Penny Parker reports in this morning's Rocky Mountain News that:
New York-based architect Steven Holl may be out of the Denver Justice Center's courthouse project, but it's still possible to see the design he was going to propose for the building. A group of young architects has joined with the firm Deproduction to organize a screening of Holl's courthouse design proposal from 8 to 10 tonight on the west wall of the Denver Art Museum.Reviewing the Denver City Council's Finance Committee's stream of October 4th, it is instructive that James Mejia, the "Project Manager" for the Denver Justice Center responded to a question from Councilman Charley Brown with regard to whether or not a re-bid of this project was necessitated due to Mr. Holl leaving the project. The Klipp proposal was, after all, accepted with the inclusion of Steven Holl as the sub-contracting architect for the Justice Center court structure.
They call the effort "Civic (In)Justice: Lamenting Loss. Holl," and note "the citizens of Denver deserve better than the tragedy and erosion of public process that has unfolded at the Justice center."
Organizers say the program is on no matter the weather, because the system being used had an FM transmitter so people can watch and listen from their cars.
The irony? Tonight was the night that Holl and jail designer Lee Becker of Hartman-Cox Architects were to make their design presentations to the public.
Mejia responded that: (I paraphrase) "What we wouldn't do is go out for bid again. We just don't have time."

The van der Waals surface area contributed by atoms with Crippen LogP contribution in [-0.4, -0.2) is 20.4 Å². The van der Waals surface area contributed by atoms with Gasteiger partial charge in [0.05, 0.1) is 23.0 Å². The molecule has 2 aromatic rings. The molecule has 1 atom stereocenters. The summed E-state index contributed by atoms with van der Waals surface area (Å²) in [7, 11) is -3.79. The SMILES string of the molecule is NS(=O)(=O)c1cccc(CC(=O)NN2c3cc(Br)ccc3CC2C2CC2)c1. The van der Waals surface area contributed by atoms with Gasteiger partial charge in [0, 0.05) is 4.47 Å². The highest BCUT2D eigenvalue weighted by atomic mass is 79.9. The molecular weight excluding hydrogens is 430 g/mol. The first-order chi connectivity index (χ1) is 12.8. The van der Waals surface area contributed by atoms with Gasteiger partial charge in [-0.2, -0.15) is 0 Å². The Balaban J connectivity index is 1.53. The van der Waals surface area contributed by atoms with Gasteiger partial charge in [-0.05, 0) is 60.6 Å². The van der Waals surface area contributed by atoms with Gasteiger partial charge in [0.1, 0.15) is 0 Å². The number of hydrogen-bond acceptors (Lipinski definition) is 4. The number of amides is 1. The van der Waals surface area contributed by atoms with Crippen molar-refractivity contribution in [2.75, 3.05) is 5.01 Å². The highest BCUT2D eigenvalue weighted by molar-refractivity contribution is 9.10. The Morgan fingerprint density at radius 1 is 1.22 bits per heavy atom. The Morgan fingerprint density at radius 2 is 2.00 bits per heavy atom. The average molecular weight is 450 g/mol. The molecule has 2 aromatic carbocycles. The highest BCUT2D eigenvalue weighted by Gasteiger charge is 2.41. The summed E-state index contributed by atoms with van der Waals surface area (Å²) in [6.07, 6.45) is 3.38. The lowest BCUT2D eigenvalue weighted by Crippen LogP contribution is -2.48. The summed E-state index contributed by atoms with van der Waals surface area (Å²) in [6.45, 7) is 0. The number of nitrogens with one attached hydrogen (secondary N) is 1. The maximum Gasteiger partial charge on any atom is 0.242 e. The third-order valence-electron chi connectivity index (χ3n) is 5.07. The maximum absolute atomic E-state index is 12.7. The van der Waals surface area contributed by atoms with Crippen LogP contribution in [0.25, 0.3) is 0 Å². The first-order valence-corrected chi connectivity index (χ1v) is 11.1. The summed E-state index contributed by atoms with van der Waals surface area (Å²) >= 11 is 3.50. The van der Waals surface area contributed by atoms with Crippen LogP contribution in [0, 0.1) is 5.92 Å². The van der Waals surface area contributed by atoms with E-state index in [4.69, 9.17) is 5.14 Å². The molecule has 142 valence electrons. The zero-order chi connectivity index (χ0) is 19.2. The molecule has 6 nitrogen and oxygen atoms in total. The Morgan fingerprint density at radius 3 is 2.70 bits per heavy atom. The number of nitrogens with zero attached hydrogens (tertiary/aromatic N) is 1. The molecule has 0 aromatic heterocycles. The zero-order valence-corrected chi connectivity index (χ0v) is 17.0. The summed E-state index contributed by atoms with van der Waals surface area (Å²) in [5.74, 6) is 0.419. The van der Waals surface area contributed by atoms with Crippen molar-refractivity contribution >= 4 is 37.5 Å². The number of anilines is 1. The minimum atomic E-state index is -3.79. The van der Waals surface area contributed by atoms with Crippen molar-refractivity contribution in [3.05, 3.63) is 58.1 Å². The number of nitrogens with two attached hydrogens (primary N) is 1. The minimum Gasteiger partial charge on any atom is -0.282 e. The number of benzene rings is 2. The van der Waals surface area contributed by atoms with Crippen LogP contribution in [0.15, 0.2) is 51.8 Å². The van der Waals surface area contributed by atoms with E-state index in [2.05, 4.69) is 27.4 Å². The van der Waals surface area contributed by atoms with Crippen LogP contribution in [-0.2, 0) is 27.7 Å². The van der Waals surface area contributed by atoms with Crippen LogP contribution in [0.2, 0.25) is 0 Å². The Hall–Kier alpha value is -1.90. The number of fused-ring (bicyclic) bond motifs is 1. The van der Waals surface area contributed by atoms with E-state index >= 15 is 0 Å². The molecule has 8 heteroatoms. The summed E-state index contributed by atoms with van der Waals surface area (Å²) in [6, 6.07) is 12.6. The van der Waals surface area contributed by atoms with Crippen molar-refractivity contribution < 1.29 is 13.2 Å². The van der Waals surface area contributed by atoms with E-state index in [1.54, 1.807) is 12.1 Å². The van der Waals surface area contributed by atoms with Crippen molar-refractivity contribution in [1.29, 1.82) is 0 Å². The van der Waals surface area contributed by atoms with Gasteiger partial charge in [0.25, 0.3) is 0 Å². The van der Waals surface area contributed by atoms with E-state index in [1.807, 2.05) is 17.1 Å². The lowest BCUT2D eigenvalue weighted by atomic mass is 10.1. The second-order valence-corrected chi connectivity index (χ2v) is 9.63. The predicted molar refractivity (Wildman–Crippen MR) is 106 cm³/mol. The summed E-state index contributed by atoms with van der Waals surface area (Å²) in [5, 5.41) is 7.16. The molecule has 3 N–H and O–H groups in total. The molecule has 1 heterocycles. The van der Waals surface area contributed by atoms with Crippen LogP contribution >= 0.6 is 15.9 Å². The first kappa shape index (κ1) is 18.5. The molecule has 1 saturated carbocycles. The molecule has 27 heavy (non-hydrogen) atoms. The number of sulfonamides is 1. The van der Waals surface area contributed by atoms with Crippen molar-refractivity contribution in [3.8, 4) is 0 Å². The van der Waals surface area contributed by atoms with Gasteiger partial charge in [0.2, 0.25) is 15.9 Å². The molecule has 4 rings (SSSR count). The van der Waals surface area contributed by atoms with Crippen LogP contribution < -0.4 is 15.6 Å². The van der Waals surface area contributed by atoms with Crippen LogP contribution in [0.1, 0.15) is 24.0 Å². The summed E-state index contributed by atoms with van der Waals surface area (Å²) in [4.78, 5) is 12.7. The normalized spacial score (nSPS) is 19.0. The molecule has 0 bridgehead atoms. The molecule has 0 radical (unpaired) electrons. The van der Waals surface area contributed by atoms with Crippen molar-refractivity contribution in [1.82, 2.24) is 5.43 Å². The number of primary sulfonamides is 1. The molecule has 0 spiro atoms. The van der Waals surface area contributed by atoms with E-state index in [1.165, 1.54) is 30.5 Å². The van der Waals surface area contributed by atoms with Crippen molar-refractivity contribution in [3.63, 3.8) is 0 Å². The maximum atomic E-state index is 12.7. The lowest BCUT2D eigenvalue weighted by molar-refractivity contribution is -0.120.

My question (having served in public procurement for way too many years) is what is in the contract with Klipp that precludes the necessity to rebid if an integral part of the chosen, agreed upon, hailed plan was the presence and talent of Steven Holl? I'm sure time is of the essence with the project, but simply obviating procurement "best practices," not to mention the intense selection process that was conducted and which led to the contract that included Steven Holl's talents, seems like a fast track to, um, further issue after issue after issue with this project.
P.S. For what it's worth:
The architect selection jury for the courthouse and downtown detention facility was composed of the following individuals:
Rachel Ahalt Designer, Buchanan Yonushewski Group Laura Aldrete Assistant Director, Denver Urban Renewal Authority Joe Aragon President, Proserve Jeffrey Bayless Chief Judge, Denver District Court Billie Bramhall Golden Triangle Neighborhood Association Hubert Farbes Partner, Brownstein, Hyatt & Farber Larry Friedberg Architect, State of Colorado Mark Gelernter Dean, CU Architecture & Planning Dennis Humphries Principal, Humphries Poli Architects Frances Koncilja Principal, Koncilja & Associates Bill Lovingier Chief, Denver Sheriff’s Department Linda Nugent Golden Triangle Arts District Sharon Nunnally Consultant, Denver Landmark Preservation Commission Peter Park Manager, Community Planning & Development Dept. Jeanne Robb Denver City Councilwoman, District #10 Mark Rodgers University Architect, University of Denver Elizabeth Wright Ingraham Principal, Elizabeth Wright Ingraham Architects Ex-officio jury members are: James Mejía Project Manager, Denver Justice Center David Tryba Principal, David Owen Tryba Architects Larry Witzling President, Planning and Design Institute.
Guess these folks just didn't know what they were doing in selecting the Klipp/Holl collaboration.